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President Obama Immigration Reform Options: Executive Action Provides 'Temporary Protection' for Undocumented Immigrants Unless Congress Acts

First Posted: Oct 07, 2014 09:21 AM EDT

With midterm Election Day less than a month away, President Barack Obama's promised immigration executive action also approaches, potentially adding to the long list of executive actions on immigration enacted by American presidents since the 1950s.

According to the Center for American Progress, every U.S. president has issued an execution action on immigration since Congress passed its first comprehensive immigration legislation in 1952. Since the Immigration and Nationality Act of 1952, 11 U.S. presidents enacted 39 executive actions on immigration, including the 2012 Deferred Action for Childhood Arrivals program by Obama.

As CAP noted, immigration executive actions by prior U.S. presidents have allowed people to temporarily remain in the country due to "unanticipated situations," such as Cubans escaping communism, Iranians fleeing from the revolution, Chinese natives following the Tiananmen Square massacre and Central Americans after a hurricane.

While Congress can rewrite laws and create a long-term solution to the current broken immigration system, CAP Immigration Policy Director Marshall Fitz told Latin Post that Obama has "extremely broad discretion" in determining how to enforce the law.

"All law enforcement agencies must prioritize the deployment of limited resources, and what the president is contemplating is just that: focusing the agency's resources on individuals who pose a threat to the safety of our communities and not on people with deep roots and connections to the U.S.," Fitz said.

Under DACA, the U.S. Citizenship and Immigration Services agency approved 580,946 undocumented immigrants to stay in the U.S. DACA allows immigrant youths to stay in the U.S. for educational or work reasons for a renewable two-year period. The CAP immigration policy director said the expectation of Obama's imminent executive action is to extend deferred action to millions of "additional low-priority immigrants."

"This will enable the government to register these individuals while granting them a reprieve from removal and the opportunity to work lawfully for a temporary period. This type of action is not only within the president's legal authority, it is smart policy that will help stabilize communities and local economies while raising billions of dollars in payroll taxes," Fitz said.

A report by CAP senior policy analyst Philip E. Wolgin noted a $44.96 billion increase in payroll tax revenues could occur in the next five years if Obama grants deferred action to immigrants who have live in the U.S. for approximately five years. Despite the expectation and urge for Obama to expand deferred action, Fitz noted it would not be enough to solve the immigration system since it will only provide "temporary protection" and not help the entire undocumented immigrant population.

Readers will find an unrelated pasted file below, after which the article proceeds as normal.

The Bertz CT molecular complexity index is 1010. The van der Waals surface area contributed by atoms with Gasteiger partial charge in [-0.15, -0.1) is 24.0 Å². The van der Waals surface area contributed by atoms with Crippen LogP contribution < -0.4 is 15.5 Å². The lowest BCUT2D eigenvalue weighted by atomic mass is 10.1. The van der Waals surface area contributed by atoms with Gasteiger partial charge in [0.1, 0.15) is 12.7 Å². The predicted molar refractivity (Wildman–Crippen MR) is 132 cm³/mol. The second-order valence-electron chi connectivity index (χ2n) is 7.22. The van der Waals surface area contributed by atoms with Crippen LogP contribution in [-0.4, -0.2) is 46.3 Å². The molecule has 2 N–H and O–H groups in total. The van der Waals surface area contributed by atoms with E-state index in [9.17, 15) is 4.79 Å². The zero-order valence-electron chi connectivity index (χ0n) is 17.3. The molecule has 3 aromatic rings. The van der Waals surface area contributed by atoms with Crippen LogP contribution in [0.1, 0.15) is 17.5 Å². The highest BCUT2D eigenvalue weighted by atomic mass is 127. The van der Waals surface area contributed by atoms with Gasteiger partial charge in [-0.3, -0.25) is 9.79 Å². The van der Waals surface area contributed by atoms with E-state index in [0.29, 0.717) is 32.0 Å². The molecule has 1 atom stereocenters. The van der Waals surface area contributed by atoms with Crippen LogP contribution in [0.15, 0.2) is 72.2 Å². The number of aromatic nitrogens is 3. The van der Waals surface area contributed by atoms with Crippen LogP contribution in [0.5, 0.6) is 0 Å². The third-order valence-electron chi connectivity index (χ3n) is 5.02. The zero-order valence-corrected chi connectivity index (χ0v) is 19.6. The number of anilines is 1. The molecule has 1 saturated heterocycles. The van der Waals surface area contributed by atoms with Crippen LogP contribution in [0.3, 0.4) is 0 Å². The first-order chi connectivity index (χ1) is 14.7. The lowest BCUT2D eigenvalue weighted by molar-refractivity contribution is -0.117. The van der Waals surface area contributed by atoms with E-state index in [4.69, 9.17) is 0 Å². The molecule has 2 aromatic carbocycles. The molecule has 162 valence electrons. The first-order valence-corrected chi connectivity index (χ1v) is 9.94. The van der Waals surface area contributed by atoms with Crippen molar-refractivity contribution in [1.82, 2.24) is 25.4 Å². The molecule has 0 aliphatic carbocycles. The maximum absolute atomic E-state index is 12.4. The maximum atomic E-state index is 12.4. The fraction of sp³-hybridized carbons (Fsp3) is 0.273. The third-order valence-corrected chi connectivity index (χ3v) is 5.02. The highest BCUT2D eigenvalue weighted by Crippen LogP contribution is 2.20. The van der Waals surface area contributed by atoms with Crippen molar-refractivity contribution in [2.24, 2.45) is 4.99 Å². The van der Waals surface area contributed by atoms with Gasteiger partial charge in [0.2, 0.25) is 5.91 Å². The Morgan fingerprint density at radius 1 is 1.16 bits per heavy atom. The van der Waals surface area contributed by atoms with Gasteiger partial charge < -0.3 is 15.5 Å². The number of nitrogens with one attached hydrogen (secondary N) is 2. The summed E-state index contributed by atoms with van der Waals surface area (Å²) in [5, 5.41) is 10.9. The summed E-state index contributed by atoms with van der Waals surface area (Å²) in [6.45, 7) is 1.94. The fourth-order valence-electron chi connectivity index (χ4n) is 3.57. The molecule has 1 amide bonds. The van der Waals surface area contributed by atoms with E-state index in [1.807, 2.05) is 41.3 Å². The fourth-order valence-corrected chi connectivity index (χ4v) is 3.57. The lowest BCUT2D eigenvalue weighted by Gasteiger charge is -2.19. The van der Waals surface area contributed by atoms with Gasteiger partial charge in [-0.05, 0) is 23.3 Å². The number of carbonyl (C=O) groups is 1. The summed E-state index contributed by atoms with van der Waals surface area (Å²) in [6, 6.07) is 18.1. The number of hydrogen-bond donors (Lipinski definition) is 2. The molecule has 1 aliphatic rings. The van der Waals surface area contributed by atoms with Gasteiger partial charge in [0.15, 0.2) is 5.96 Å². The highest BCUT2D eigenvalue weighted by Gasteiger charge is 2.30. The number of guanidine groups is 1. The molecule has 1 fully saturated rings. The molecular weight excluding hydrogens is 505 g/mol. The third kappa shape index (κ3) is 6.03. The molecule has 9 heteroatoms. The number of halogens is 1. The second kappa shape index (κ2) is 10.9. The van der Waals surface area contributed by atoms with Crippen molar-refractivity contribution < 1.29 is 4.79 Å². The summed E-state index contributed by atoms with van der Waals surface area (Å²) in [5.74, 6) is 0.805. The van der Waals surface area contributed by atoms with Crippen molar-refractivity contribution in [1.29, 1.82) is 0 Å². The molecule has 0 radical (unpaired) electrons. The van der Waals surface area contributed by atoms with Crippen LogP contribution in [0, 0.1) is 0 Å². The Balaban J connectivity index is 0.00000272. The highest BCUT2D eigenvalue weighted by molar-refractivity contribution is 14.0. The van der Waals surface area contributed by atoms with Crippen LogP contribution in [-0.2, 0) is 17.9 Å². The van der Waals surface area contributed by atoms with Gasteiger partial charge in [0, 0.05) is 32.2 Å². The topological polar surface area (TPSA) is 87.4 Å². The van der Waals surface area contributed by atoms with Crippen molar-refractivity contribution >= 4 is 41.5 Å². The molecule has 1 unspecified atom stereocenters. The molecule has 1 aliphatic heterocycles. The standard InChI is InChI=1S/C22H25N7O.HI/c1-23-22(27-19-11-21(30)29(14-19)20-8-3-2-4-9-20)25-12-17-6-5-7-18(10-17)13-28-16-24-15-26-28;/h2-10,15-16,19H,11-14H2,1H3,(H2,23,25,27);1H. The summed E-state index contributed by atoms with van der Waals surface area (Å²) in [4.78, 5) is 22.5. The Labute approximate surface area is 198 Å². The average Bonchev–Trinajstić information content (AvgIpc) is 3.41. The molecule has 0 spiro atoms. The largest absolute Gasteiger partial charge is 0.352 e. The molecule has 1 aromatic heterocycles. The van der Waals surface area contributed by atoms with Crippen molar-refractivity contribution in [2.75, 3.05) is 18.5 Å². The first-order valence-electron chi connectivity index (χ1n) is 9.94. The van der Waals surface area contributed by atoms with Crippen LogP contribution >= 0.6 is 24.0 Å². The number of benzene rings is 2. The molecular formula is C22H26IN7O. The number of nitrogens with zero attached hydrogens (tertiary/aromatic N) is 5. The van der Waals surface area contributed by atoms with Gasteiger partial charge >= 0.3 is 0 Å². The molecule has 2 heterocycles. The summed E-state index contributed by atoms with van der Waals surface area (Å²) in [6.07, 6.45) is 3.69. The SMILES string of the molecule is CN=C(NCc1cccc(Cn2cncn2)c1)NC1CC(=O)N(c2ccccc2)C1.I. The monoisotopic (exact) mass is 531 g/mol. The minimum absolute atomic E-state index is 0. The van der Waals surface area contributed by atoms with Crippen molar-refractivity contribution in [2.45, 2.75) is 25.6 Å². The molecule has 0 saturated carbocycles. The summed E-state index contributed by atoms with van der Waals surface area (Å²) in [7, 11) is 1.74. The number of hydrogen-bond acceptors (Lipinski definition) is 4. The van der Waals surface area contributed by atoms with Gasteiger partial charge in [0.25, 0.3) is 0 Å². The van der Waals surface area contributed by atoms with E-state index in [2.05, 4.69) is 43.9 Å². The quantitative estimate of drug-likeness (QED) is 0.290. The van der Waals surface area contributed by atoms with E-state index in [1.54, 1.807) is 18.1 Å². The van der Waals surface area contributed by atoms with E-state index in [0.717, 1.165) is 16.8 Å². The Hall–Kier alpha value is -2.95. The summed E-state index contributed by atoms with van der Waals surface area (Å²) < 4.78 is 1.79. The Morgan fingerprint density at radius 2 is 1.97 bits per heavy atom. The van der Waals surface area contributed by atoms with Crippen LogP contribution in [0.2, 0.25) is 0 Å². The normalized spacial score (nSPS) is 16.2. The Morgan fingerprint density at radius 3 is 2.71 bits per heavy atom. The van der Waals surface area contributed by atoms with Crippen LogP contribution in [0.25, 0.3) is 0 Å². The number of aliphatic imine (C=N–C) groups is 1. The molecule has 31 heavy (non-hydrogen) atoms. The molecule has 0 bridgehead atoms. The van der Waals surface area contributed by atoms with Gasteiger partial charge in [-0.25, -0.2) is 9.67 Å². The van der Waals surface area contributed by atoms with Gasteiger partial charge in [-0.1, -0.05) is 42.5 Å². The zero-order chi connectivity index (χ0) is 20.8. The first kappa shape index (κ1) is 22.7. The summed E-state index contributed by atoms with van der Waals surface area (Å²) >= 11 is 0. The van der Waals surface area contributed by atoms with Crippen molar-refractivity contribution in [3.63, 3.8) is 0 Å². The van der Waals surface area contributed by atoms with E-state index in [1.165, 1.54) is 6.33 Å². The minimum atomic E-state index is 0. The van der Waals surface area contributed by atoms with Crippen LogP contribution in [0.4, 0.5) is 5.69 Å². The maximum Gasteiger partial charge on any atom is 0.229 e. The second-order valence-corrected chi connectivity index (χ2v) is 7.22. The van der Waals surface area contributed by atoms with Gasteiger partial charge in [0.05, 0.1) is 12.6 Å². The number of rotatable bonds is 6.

"It is therefore no substitute for legislation, but it is nonetheless a critical stepping-stone on the path to fixing our broken system. Congressional paralysis leaves the country struggling with the failing status quo. So it is the president's responsibility to take whatever actions are within his authority to begin the process of fixing the system," Fitz told Latin Post. "Hopefully Congress will follow his lead rather than try to block the progress he makes."

As Latin Post reported, in regards to the congressional gridlock on immigration reform, Obama told the Congressional Hispanic Caucus Institute, "[I]f Congress failed to live up to its responsibilities to solve this problem, I would act to fix as much of our immigration system as I can on my own, and I meant what I said. So this is not a question of if, but when."

The president said an immigration executive action could occur between the Nov. 4 midterm election and the end of the year. Although Obama did not specify or hint at what the executive action could entail, Obama said he'll spend the next "six to eight weeks" discussing the positives of immigration reform and relay its importance for the U.S. economy.

As Fitz acknowledged, Obama also said congressional legislation is the better approach for immigration reform, since action by the president can be reversed by his successor.

"To move beyond what I can do in a limited way, we are going to need legislation," Obama said. "And if we want that legislation to happen sooner rather than later, then there's one more thing I need you to do -- I've got to have you talk to your constituents and your communities, and you've got to get them out to vote."

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